Assignment Guide: The Argumentative Essay
Assignment Prompt
For this assignment, you will be writing an argumentative essay–a piece of writing that requires you to take a position, what rhetoricians call a claim, on a debatable topic (that is, a topic with more than one side). Specifically, you will present a policy claim where you argue for or against a change of some kind. This claim should be supported by reliable, credible evidence (i.e. scholarly sources) backed by research. In addition to presenting your claim, you will also need to acknowledge the other side, which is called the counterargument. For this assignment, you may choose your own topic or select one from the list below.
Assignment-Specific Requirements:
Length: This assignment should be at least 750 words.
Thesis: Underline your thesis statement or the main claim of your letter.
Supporting Points: plan to develop at least three strong supporting points to accompany your thesis and at least one counter. Each supporting point should equate to at least one body paragraph.
Sources Needed: The essay should integrate at least four reliable and credible sources, to help prove the argument for or against a policy change. Be sure to use MLA guidelines for all in-text and Works Cited citations.
Page Formatting: See Appendix C – Formatting and Submitting Your Work
MLA Requirements: See Formatting your Essay: MLA 8th Edition
Rhetorical Mode
When we talk about argument writing, we are not talking about an emotional and heated argument, but one that is neutral in tone and uses evidence/facts to convince your readers of a claim. Your argument is your claim, or the point that you want to convince readers of–in this instance, you will be making a claim for or against a policy change. Because everything depends on the strength of this claim (and the supporting points that you use to scaffold it), the organizational structure of an argumentative essay is incredibly important to its success. Every idea, topic sentence, paragraph, and page should always align with your argumentative claim. Be sure that you use scholarly evidence purposefully to support the claim you are making and do not veer too much into exploratory or informative writing, which is trickier than it sounds. You’ll also need to think carefully about how to integrate researched evidence with your own ideas, to build a fully developed and supported stance throughout. Finally, you will want to acknowledge the counterargument in the body paragraphs, even if you cannot refute it entirely.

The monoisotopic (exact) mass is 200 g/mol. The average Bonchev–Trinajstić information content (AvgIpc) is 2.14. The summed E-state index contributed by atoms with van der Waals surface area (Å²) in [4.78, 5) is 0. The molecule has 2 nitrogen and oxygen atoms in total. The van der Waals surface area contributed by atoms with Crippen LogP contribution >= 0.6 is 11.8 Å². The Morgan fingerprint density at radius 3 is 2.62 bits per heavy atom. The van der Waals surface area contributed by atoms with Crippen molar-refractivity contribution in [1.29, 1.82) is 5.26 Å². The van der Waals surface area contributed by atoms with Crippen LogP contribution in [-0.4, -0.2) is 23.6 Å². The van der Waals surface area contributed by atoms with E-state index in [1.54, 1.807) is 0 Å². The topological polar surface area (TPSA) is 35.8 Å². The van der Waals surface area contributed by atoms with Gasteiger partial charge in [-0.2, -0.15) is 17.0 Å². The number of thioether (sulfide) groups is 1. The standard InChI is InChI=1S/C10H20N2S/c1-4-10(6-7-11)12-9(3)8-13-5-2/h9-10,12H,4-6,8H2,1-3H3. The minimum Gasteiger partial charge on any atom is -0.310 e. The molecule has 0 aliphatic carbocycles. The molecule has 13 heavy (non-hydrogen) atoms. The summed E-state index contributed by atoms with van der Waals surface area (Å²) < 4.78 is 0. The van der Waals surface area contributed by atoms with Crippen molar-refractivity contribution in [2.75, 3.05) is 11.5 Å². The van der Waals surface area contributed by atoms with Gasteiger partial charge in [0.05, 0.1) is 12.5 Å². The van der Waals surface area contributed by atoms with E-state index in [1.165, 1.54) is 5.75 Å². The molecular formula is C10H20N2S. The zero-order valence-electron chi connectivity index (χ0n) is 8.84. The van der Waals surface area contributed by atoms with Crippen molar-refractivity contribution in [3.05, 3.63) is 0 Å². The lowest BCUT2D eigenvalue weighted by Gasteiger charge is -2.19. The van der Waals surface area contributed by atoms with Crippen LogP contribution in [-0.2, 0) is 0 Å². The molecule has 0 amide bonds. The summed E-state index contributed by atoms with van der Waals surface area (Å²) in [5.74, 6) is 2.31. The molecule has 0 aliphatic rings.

Rhetorical Considerations
Purpose:
Remember that this is an argumentative essay: that means your goal is to prove your claim for or against a policy change to readers. This piece of writing should be aimed at convincing readers through the inclusion of a strong argumentative thesis, specific supporting points, acknowledgement of the counter, and carefully chosen scholarly evidence.
Audience:
The argumentative essay is written for someone else–a community of readers that is most impacted by the policy you are proposing to change (or keep the same). In this instance, you are writing to argue for or against a change (and thus convince readers that a change should or should not occur). Keep this audience in mind by angling everything in your essay towards a strong argument that can appeal to a more general population.
Form:
This is a formal writing project, written in third-person, relying on strong organizational strategies, integrating researched evidence (the academic sources you choose), and following MLA formatting guidelines.
Additional Resources:
Suggested Topics:
Physician-assisted suicide should/should not be legalized
The drinking age should/should not be lowered to 18
Colleges should/should not use proctoring for exams
Weedkiller should/should not be illegal
Self-driving cars should/should not be legal
College athletes should/should not be paid as employees
The U.S. should/should not switch to a single-payer healthcare system
Drug possession should/should not be decriminalized
The minimum wage should/should not be increased across the U.S.
Mini-Lesson on ETHOS – PATHOS – LOGOS
Plan to use these appeals heavily throughout your Argumentative essay.
Ethos
This is an ethical appeal. It relies on your reliability and credibility as the author.
Includes reliable sources
Is written from an unbiased perspective
Shows the writer’s expertise through the presentation of careful insight and research
Pathos
This is an emotional appeal. It relies on the construction of careful connection between the claims presented and the emotions of the readers.
Includes the writer’s values and beliefs
Uses stories or examples that convey emotion
Contains broader appeal and focus
Logos
This is an appeal to logic and reason. It relies on facts and figures that can convince the reader of the claims.
Relies on fact and opinion
Focuses on reasonable claims and organization of ideas
Only includes relevant material with a narrow focus

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